[credit provider=”dyobmit on flickr”]
‘Tis the time to be charitable and drop off all those cans of sodium-laden soup at your office or child’s local food drive, right? Err, not quite.In a recent Slate essay, Matthew Yglesias argues he’s not so convinced supporting food drives is worth it, even calling the enterprise a “terrible idea.” He writes:
“Katherina Rosqueta, executive director of the centre for High Impact Philanthropy at the University of Pennsylvania, explains that food providers can get what they need for ‘pennies on the dollar.’ She estimates that they pay about 10 cents a pound for food that would cost you $2 per pound retail.”
This means Americans would do better to donate money directly, rather than buy up extra cans of food (at inflated costs, no less) only to turn around and cast them off.
The cans of donated food aren’t all that nutritious—Yglesias spoke to a development assistant at Washington D.C.’s Bread for the City who said so—and as much as 50 per cent of it goes to waste, as the holiday season’s influx of cans makes it harder for charity workers to sort through them and determine which ones a family should receive.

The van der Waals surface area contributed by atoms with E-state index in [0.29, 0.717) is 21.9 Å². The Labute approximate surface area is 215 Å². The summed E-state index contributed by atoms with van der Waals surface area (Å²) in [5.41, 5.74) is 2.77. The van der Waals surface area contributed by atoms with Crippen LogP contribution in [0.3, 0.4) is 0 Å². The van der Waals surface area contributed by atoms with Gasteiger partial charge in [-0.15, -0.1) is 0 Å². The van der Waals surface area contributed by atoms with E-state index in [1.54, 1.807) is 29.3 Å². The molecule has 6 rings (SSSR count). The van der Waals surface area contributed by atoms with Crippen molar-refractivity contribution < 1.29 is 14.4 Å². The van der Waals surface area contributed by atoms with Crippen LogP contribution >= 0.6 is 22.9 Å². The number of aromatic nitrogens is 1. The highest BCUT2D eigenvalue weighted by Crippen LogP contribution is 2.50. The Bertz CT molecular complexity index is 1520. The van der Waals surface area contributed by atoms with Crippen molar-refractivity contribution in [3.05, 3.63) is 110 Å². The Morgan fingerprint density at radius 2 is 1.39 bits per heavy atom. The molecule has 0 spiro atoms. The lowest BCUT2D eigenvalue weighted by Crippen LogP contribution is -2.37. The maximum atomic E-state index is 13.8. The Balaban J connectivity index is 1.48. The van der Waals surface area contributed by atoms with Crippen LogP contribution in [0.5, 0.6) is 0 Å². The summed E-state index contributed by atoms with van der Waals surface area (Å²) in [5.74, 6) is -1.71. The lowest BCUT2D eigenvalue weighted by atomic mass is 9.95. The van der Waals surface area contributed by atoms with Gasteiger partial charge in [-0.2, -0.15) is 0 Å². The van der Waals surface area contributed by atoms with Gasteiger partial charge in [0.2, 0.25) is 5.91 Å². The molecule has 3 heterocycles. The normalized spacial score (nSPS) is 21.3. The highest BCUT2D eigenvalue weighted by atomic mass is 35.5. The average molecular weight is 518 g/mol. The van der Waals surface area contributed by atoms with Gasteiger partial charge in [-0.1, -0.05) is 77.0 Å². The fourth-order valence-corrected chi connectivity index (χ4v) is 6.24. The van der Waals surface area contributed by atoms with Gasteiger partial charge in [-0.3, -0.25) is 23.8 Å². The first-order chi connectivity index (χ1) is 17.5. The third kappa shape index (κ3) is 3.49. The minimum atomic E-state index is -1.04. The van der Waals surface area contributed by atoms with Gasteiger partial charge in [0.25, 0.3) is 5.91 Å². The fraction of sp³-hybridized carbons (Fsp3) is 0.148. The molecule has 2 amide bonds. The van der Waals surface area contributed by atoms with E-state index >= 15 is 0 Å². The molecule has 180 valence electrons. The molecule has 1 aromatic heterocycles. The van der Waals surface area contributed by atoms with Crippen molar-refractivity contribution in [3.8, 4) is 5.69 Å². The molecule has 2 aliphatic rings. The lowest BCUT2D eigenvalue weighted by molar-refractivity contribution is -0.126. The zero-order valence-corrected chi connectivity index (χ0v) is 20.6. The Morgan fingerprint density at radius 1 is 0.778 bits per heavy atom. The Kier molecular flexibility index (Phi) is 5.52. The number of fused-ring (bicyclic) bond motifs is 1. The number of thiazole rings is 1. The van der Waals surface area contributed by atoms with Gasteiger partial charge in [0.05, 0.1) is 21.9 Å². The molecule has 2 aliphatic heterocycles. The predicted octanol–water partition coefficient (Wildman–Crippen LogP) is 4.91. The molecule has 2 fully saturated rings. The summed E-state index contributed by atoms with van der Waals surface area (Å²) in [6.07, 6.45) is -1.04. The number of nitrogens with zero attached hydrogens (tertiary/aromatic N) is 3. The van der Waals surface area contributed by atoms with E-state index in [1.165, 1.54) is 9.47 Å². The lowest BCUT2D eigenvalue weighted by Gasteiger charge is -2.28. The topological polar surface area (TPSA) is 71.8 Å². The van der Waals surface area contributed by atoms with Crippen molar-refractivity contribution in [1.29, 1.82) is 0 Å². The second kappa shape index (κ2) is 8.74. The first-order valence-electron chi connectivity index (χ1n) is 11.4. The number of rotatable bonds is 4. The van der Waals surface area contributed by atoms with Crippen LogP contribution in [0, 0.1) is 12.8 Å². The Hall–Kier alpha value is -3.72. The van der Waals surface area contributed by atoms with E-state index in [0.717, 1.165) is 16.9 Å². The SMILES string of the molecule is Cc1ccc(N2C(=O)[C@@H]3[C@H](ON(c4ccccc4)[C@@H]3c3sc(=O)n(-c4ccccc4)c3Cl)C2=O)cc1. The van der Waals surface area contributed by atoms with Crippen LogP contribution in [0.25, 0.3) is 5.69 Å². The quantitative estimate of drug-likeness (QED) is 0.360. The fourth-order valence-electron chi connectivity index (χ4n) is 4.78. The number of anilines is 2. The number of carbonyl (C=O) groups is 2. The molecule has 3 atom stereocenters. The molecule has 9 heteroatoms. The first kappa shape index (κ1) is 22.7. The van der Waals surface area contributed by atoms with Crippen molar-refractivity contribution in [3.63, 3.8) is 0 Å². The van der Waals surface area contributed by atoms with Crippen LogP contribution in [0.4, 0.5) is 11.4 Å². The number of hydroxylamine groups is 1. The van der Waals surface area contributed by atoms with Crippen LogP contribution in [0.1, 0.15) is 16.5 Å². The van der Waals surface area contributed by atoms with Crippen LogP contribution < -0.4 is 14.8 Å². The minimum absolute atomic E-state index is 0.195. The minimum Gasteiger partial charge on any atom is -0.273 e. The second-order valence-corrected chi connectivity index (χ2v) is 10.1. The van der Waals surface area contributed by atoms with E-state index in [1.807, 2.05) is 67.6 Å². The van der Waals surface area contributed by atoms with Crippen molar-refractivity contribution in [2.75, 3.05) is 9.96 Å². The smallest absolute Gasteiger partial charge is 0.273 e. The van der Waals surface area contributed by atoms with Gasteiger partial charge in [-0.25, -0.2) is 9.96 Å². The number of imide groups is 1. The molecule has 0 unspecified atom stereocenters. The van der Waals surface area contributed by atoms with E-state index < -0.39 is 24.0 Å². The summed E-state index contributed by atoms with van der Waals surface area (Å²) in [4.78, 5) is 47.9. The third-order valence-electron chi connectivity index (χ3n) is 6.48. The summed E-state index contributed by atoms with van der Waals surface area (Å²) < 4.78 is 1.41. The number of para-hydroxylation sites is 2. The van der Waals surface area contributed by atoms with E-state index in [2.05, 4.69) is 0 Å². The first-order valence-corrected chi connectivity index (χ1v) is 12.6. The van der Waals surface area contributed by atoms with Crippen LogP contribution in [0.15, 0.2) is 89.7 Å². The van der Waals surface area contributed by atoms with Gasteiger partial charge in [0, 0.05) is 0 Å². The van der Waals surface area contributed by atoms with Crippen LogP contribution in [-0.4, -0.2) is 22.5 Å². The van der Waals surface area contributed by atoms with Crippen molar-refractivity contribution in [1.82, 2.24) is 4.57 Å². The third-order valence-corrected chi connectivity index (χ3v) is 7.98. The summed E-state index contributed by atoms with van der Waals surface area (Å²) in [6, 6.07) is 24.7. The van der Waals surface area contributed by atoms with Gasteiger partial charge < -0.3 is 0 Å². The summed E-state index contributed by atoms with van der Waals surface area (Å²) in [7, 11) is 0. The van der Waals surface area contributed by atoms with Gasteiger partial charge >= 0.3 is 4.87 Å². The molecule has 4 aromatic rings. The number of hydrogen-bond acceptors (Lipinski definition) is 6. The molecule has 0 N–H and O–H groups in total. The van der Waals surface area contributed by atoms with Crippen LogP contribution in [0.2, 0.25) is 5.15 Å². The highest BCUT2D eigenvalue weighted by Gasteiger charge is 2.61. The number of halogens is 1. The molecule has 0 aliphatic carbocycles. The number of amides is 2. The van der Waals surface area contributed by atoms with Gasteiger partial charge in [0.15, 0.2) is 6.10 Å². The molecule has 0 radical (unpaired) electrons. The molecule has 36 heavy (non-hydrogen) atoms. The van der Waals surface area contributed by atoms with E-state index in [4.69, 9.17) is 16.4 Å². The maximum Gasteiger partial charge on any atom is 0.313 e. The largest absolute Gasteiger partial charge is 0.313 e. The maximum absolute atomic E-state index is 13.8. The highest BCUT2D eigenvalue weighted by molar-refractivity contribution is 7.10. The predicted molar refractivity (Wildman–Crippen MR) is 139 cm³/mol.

“For a long time we just basically kept politely quiet about the fact that food drives weren’t as helpful as people assumed,” said Bloom, the development assistant. But now it looks like they’ve had enough, and are trying to use shopping lists and other guidelines to make the efforts worthwhile.
There are still plenty ways to make a difference this season. For those who can’t afford charity donations, we compiled a group of sites that you let you click and do it for free, and Americans with airline miles to spare can donate them to those in need through sites like California’s Dream Foundation. Do-gooders can also turn their old gift cards into cash by participating in GiftCardGranny‘s Gift Card Exchange Day (Dec. 26).
Looking for more creative ways to give back? Try making one of these excellent LEGO ornaments >